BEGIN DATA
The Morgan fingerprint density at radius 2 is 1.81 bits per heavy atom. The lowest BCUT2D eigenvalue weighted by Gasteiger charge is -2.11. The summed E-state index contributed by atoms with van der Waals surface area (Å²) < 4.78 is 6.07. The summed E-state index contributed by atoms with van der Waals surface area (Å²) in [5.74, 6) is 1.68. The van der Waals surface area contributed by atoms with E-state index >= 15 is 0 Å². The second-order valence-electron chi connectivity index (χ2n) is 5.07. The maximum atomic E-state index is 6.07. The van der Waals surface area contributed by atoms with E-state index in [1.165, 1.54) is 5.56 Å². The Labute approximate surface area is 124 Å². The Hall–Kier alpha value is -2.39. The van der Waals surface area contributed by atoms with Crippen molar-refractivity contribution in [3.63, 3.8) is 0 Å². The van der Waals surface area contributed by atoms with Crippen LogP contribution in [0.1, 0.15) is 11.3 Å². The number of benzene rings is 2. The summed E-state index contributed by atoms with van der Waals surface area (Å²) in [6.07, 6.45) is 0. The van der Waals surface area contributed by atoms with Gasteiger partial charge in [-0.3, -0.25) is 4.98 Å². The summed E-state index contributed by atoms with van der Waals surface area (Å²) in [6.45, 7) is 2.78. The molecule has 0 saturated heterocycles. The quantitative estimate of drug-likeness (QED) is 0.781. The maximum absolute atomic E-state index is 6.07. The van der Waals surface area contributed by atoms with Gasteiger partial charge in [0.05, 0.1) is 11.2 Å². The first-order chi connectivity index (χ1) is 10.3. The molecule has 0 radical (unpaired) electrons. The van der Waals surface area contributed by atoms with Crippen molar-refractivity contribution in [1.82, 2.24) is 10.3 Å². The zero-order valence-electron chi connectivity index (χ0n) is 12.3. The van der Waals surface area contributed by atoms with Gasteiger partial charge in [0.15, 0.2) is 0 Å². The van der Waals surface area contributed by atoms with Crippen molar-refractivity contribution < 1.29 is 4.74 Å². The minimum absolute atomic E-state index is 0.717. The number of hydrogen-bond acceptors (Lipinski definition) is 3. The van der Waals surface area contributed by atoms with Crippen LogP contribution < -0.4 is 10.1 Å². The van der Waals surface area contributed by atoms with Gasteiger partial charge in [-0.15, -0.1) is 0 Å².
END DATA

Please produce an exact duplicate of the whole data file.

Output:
The Morgan fingerprint density at radius 2 is 1.81 bits per heavy atom. The lowest BCUT2D eigenvalue weighted by Gasteiger charge is -2.11. The summed E-state index contributed by atoms with van der Waals surface area (Å²) < 4.78 is 6.07. The summed E-state index contributed by atoms with van der Waals surface area (Å²) in [5.74, 6) is 1.68. The van der Waals surface area contributed by atoms with E-state index >= 15 is 0 Å². The second-order valence-electron chi connectivity index (χ2n) is 5.07. The maximum atomic E-state index is 6.07. The van der Waals surface area contributed by atoms with E-state index in [1.165, 1.54) is 5.56 Å². The Labute approximate surface area is 124 Å². The Hall–Kier alpha value is -2.39. The van der Waals surface area contributed by atoms with Crippen molar-refractivity contribution in [3.63, 3.8) is 0 Å². The van der Waals surface area contributed by atoms with Crippen LogP contribution in [0.1, 0.15) is 11.3 Å². The number of benzene rings is 2. The summed E-state index contributed by atoms with van der Waals surface area (Å²) in [6.07, 6.45) is 0. The van der Waals surface area contributed by atoms with Gasteiger partial charge in [-0.3, -0.25) is 4.98 Å². The summed E-state index contributed by atoms with van der Waals surface area (Å²) in [6.45, 7) is 2.78. The molecule has 0 saturated heterocycles. The quantitative estimate of drug-likeness (QED) is 0.781. The maximum absolute atomic E-state index is 6.07. The van der Waals surface area contributed by atoms with Gasteiger partial charge in [0.05, 0.1) is 11.2 Å². The first-order chi connectivity index (χ1) is 10.3. The molecule has 0 radical (unpaired) electrons. The van der Waals surface area contributed by atoms with Crippen molar-refractivity contribution in [1.82, 2.24) is 10.3 Å². The zero-order valence-electron chi connectivity index (χ0n) is 12.3. The van der Waals surface area contributed by atoms with Gasteiger partial charge in [0.15, 0.2) is 0 Å². The van der Waals surface area contributed by atoms with Crippen molar-refractivity contribution < 1.29 is 4.74 Å². The minimum absolute atomic E-state index is 0.717. The number of hydrogen-bond acceptors (Lipinski definition) is 3. The van der Waals surface area contributed by atoms with Crippen LogP contribution < -0.4 is 10.1 Å². The van der Waals surface area contributed by atoms with Gasteiger partial charge in [-0.15, -0.1) is 0 Å².